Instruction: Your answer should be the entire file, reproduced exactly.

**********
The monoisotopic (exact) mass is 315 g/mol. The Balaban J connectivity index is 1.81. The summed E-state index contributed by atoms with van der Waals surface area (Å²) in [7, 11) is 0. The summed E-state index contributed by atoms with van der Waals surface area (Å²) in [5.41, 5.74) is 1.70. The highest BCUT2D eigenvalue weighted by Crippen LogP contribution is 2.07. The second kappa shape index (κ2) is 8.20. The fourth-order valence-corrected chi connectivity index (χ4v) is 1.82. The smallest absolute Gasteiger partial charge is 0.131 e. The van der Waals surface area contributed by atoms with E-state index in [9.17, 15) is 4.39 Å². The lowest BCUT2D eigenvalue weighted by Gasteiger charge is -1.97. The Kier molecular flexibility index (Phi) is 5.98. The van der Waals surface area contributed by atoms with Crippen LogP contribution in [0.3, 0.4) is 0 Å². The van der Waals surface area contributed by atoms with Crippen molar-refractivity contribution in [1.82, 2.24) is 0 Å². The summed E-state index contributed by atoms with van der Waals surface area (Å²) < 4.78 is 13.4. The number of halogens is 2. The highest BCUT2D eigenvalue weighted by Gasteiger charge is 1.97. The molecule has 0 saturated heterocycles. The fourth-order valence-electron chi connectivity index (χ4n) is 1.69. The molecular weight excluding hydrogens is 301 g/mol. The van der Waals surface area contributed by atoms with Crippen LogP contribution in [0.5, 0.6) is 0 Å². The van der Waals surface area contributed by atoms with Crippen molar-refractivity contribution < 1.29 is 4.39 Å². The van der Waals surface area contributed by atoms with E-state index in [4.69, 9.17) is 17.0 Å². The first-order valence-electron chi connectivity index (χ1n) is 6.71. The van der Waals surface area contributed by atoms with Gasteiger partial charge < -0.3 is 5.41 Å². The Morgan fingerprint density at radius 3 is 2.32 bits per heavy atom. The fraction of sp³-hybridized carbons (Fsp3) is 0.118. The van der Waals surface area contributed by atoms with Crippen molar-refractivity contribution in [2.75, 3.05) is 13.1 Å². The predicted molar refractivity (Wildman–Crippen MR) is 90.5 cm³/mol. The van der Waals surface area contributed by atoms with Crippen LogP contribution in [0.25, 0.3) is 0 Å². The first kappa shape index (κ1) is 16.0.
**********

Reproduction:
The monoisotopic (exact) mass is 315 g/mol. The Balaban J connectivity index is 1.81. The summed E-state index contributed by atoms with van der Waals surface area (Å²) in [7, 11) is 0. The summed E-state index contributed by atoms with van der Waals surface area (Å²) in [5.41, 5.74) is 1.70. The highest BCUT2D eigenvalue weighted by Crippen LogP contribution is 2.07. The second kappa shape index (κ2) is 8.20. The fourth-order valence-corrected chi connectivity index (χ4v) is 1.82. The smallest absolute Gasteiger partial charge is 0.131 e. The van der Waals surface area contributed by atoms with E-state index in [9.17, 15) is 4.39 Å². The lowest BCUT2D eigenvalue weighted by Gasteiger charge is -1.97. The Kier molecular flexibility index (Phi) is 5.98. The van der Waals surface area contributed by atoms with Crippen LogP contribution in [0.3, 0.4) is 0 Å². The van der Waals surface area contributed by atoms with Crippen molar-refractivity contribution in [1.82, 2.24) is 0 Å². The summed E-state index contributed by atoms with van der Waals surface area (Å²) < 4.78 is 13.4. The number of halogens is 2. The highest BCUT2D eigenvalue weighted by Gasteiger charge is 1.97. The molecule has 0 saturated heterocycles. The fourth-order valence-electron chi connectivity index (χ4n) is 1.69. The molecular weight excluding hydrogens is 301 g/mol. The van der Waals surface area contributed by atoms with Crippen LogP contribution in [0.5, 0.6) is 0 Å². The van der Waals surface area contributed by atoms with Crippen molar-refractivity contribution < 1.29 is 4.39 Å². The van der Waals surface area contributed by atoms with E-state index in [4.69, 9.17) is 17.0 Å². The first-order valence-electron chi connectivity index (χ1n) is 6.71. The van der Waals surface area contributed by atoms with Gasteiger partial charge < -0.3 is 5.41 Å². The Morgan fingerprint density at radius 3 is 2.32 bits per heavy atom. The fraction of sp³-hybridized carbons (Fsp3) is 0.118. The van der Waals surface area contributed by atoms with Crippen molar-refractivity contribution in [2.75, 3.05) is 13.1 Å². The predicted molar refractivity (Wildman–Crippen MR) is 90.5 cm³/mol. The van der Waals surface area contributed by atoms with Crippen LogP contribution in [0.25, 0.3) is 0 Å². The first kappa shape index (κ1) is 16.0.